Ranks as one of the top Western songs of all time
Through word of mouth, the term “Buffalo Girls” has become an American expression with varied meanings. And this phenomena could be very well attributed to the song “Buffalo Gals” itself. If you took the lyrics per se, the lines refer to the hundreds of dancing girls who populated Buffalo, New York’s many saloons, bars, brothels in the 18th century. The place was beside a canal trading place and portal to the west, with crewmen getting their wages at Buffalo and spending these at the mentioned locations of the dancing girls. In this information time bomb lies that distinct feeling of the first glance at a sexy adult magazine cover or a quick peek at the doorstep of an adult store which one gleams from the song’s lyrics; Cos the lyrics describe a guy calling on the Buffalo gals to come out and dance.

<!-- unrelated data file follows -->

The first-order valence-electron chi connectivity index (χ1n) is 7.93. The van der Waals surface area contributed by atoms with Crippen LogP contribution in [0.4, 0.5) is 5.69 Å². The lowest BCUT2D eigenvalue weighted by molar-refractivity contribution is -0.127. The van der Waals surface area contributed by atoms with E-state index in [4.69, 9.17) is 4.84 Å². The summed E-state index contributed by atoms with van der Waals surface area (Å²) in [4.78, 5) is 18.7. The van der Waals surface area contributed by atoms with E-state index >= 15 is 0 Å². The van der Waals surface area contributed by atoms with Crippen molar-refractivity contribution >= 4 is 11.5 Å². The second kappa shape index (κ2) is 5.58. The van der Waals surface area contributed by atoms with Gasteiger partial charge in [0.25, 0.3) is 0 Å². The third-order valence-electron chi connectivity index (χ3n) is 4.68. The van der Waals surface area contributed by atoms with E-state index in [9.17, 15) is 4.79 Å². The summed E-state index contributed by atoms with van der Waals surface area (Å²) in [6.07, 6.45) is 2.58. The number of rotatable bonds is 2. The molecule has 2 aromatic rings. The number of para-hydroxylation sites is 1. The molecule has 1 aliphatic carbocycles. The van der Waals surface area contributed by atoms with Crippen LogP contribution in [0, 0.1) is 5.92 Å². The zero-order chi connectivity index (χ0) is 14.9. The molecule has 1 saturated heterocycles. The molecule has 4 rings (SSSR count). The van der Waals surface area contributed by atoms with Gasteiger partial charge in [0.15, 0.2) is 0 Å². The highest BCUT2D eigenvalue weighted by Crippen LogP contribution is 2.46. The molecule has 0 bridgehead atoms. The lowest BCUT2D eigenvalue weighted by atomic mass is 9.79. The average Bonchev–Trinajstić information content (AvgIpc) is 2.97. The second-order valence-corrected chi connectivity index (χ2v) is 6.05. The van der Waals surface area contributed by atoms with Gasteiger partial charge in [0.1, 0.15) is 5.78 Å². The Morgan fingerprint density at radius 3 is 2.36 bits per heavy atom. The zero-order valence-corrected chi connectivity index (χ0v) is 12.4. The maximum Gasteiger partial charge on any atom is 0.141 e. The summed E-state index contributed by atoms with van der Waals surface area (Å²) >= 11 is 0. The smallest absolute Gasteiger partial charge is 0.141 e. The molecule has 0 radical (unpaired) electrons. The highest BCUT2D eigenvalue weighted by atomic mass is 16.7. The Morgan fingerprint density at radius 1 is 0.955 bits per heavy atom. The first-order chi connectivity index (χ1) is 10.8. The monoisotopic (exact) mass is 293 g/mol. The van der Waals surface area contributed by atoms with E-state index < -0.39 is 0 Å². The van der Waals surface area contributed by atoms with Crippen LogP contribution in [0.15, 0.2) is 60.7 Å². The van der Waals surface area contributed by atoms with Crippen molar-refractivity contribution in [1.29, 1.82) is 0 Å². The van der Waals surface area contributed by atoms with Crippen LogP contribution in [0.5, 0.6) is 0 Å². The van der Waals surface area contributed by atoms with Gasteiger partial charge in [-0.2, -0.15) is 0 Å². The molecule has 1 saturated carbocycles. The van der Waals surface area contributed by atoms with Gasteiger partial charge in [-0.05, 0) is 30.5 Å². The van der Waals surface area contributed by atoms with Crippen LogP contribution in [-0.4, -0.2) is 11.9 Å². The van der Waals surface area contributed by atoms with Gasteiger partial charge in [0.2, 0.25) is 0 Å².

But the song has slipped back and forth with altered versions, retaining the publication date as 1844 by the minstrel performer John Hodges a.k.a “Cool White”. Since then constantly moving minstrel singers often changed the song title to include the town where they performed it so that the locals could immediately embrace the performance. And even though the same dance tune gets published there is no attribution to the composer or lyricist, further solidifying the fact that the oral circulation of the song came long before the publication of it occurred. The main thing that stuck is the phrase Buffalo gals.
Not only place, but time has a way of transforming a song too. The bison is an American symbol for the west allowing the song to include women pioneers or cowgirls, as in the 1939 version rewritten by George Vinton Graham, about the pioneer women of Alaska. The song is a staple in TV Westerns. And in the 1946 Christmas film “It’s A Wonderful Life”, a couple sings “Buffalo Gals” in the scene where the man lassos the moon.